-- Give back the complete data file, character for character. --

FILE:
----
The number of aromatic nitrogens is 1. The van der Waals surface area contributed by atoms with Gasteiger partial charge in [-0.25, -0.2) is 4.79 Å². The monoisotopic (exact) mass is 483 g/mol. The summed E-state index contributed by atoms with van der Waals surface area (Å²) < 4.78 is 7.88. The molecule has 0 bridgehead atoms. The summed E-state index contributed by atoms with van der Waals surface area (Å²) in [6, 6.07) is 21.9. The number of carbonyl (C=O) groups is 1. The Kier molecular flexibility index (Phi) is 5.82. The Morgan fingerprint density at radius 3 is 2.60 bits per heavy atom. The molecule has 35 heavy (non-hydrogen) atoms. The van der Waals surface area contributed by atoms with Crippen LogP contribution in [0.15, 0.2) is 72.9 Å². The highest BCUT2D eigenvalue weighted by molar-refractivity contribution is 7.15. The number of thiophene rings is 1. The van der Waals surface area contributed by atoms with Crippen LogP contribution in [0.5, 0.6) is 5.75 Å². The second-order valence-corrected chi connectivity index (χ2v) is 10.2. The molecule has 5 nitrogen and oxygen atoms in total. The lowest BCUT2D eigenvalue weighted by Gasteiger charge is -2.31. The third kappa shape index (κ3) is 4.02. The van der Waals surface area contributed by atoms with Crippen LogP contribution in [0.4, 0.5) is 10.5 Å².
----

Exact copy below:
The number of aromatic nitrogens is 1. The van der Waals surface area contributed by atoms with Gasteiger partial charge in [-0.25, -0.2) is 4.79 Å². The monoisotopic (exact) mass is 483 g/mol. The summed E-state index contributed by atoms with van der Waals surface area (Å²) < 4.78 is 7.88. The molecule has 0 bridgehead atoms. The summed E-state index contributed by atoms with van der Waals surface area (Å²) in [6, 6.07) is 21.9. The number of carbonyl (C=O) groups is 1. The Kier molecular flexibility index (Phi) is 5.82. The Morgan fingerprint density at radius 3 is 2.60 bits per heavy atom. The molecule has 35 heavy (non-hydrogen) atoms. The van der Waals surface area contributed by atoms with Crippen LogP contribution in [0.15, 0.2) is 72.9 Å². The highest BCUT2D eigenvalue weighted by molar-refractivity contribution is 7.15. The number of thiophene rings is 1. The van der Waals surface area contributed by atoms with Crippen LogP contribution in [0.5, 0.6) is 5.75 Å². The second-order valence-corrected chi connectivity index (χ2v) is 10.2. The molecule has 5 nitrogen and oxygen atoms in total. The lowest BCUT2D eigenvalue weighted by Gasteiger charge is -2.31. The third kappa shape index (κ3) is 4.02. The van der Waals surface area contributed by atoms with Crippen LogP contribution in [0.4, 0.5) is 10.5 Å².